If you are in a new position or about to make a key career change,
carefully read the following…
The actions of a newly appointed top executive — whether by intention or default — communicate a mindset of expectations within the organization that may well follow that new leader throughout the duration of his or her tenure. This limited window of opportunity can have a profound impact on positioning key stakeholders to co-create an even brighter future for the organization — or this same time period can cause people to go into resistance and rejection. How the new leader navigates through The First 100 Days will likely make a permanent imprint in the minds of stakeholders — an imprint that will either contribute to or detract from the executive’s long-term effectiveness.
Stakeholders carefully observe and listen to the new leader as they tune into WIIFM — “What’s in it for me?” In some cases, people seek stability and continuity from the new leader. In others, associates are looking for a fresh perspective and bold actions to confront unresolved issues and prepare the organization for a brighter future. People simultaneously experience a sense of excitement and anxiety about how the leadership change will impact them, their direction, their way of doing business, and their priorities. Some fear change while others fear there won’t be enough change. The new leader needs to wisely and boldly sort through these challenges.
nor the most intelligent,
but the ones most responsive to change.”
— Charles Darwin
Wise leaders listen, learn, absorb, and synthesize a great deal of tangible and intangible information during this critical period about the culture, the history, the politics, the priorities, and the values. They also learn about what works and what doesn’t, who works and who doesn’t, what’s important and what’s not. Wise leaders pause before acting – especially in a new environment. This thoughtful, systematic process builds confidence and trust in the new leader. Being too cautious during the First 100 Days, however, may communicate a lack of courage and turn the hopeful into skeptics.
Courageous leaders also look for opportunities to clarify direction, inspire people, build bridges, and create a sense of movement. Even during the First 100 Days, bold leaders take conscious, deliberate action in addressing symbolic issues that reinforce principles, clarify direction, and mobilize the positive spirit of people. A new executive is essentially “bullet-proof.” If the new executive makes a mistake, most people are willing to give him or her the benefit of the doubt, forgive, and move on. When the executive promptly resolves a high-profile issue requiring attention, stakeholders notice and are more likely to come on board — or at least be more open to the new leader’s influence. If nothing happens during the First 100 Days, however, people may conclude that the new executive is just “another bureaucrat” who will merely shuffle papers and avoid dealing with the issues.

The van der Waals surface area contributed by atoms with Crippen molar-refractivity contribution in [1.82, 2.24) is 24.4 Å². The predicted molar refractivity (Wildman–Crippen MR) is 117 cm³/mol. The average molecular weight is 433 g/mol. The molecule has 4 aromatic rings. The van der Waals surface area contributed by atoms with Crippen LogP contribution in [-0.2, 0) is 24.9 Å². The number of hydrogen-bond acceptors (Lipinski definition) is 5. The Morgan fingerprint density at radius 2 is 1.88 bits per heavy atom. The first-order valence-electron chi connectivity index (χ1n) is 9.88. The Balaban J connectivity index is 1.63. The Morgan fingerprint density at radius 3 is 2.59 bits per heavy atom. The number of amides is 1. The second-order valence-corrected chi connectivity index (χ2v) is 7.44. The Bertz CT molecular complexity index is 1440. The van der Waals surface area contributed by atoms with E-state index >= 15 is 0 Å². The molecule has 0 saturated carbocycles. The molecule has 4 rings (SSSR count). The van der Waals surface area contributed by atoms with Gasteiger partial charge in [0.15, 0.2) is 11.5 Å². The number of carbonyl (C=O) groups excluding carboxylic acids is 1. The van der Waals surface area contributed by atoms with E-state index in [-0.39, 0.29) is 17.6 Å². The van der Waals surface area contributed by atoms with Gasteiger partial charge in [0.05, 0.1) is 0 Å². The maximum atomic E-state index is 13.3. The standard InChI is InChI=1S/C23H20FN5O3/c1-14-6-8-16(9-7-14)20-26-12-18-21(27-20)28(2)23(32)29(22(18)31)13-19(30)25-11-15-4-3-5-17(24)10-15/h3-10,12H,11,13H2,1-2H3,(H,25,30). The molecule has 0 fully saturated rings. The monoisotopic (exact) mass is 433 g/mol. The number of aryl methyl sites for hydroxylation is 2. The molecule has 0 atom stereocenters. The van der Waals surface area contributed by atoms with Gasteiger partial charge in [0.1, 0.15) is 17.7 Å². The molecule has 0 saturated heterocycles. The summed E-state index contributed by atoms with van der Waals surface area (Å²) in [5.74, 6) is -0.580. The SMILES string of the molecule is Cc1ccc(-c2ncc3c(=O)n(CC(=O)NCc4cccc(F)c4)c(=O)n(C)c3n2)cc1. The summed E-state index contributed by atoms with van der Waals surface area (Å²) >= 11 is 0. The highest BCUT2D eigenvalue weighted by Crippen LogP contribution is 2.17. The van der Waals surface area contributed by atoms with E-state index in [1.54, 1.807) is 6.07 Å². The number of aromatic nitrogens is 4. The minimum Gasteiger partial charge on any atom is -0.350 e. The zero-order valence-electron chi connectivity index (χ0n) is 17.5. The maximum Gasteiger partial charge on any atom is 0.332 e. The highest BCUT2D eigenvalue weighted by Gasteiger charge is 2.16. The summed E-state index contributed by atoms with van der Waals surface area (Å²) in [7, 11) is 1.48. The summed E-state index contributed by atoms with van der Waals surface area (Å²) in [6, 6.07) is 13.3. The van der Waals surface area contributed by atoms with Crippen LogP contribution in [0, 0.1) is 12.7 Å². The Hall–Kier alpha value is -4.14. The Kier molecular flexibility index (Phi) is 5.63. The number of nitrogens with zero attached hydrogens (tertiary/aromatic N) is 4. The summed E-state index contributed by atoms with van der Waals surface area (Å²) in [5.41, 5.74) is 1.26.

but an opportunity to be seized.
The choice is ours.”
— Sam Weiss
Effective leaders both assimilate and act during this initial window of opportunity. Knowing what to address and how to go about doing that during the First 100 Days distinguishes the good from the great leaders. In the depth of The Depression, for example, newly elected President F.D. Roosevelt immediately reopened the banks and pumped money back into the system. That bold move lifted spirits, gave people hope, and began the important process of restoring confidence in the economy. Lee Iacocca, during his First 100 Days as CEO of Chrysler, initiated several bold, swift moves that both challenged and mobilized people to act in ways they once thought inconceivable. On what priorities might you focus to positively engage stakeholders while building their hope for future possibilities?
Eric Allenbaugh has coached scores of executives in new positions to assume effective leadership roles and take positive action during this initial window of opportunity. In working with Dr. Allenbaugh, you can experience the confidence of knowing what and how to tackle the Critical First 100 Days — it’s what distinguishes the good from the great leaders. This executive coaching process will likely involve:
- Identifying how to smoothly engage in the unique culture of your new organization
- Building rapport and confidence with key stakeholders
- Planning and mobilizing for early, effective results
- Building a spirit of partnership, trust, and open communication
- Enrolling board members, executive staff, employees, corporate office, community groups, and key customers
- Identifying symbolic issues that can be resolved
- Confidently taking “home run” action on carefully selected issues
- Inspiring “we are on the move” confidence
- Balancing the high leadership demands of a new position with your personal life
- Building immediate and long-term strategies for organizational, team, and individual performance
It’s something you do with them.”
— Ken Blanchard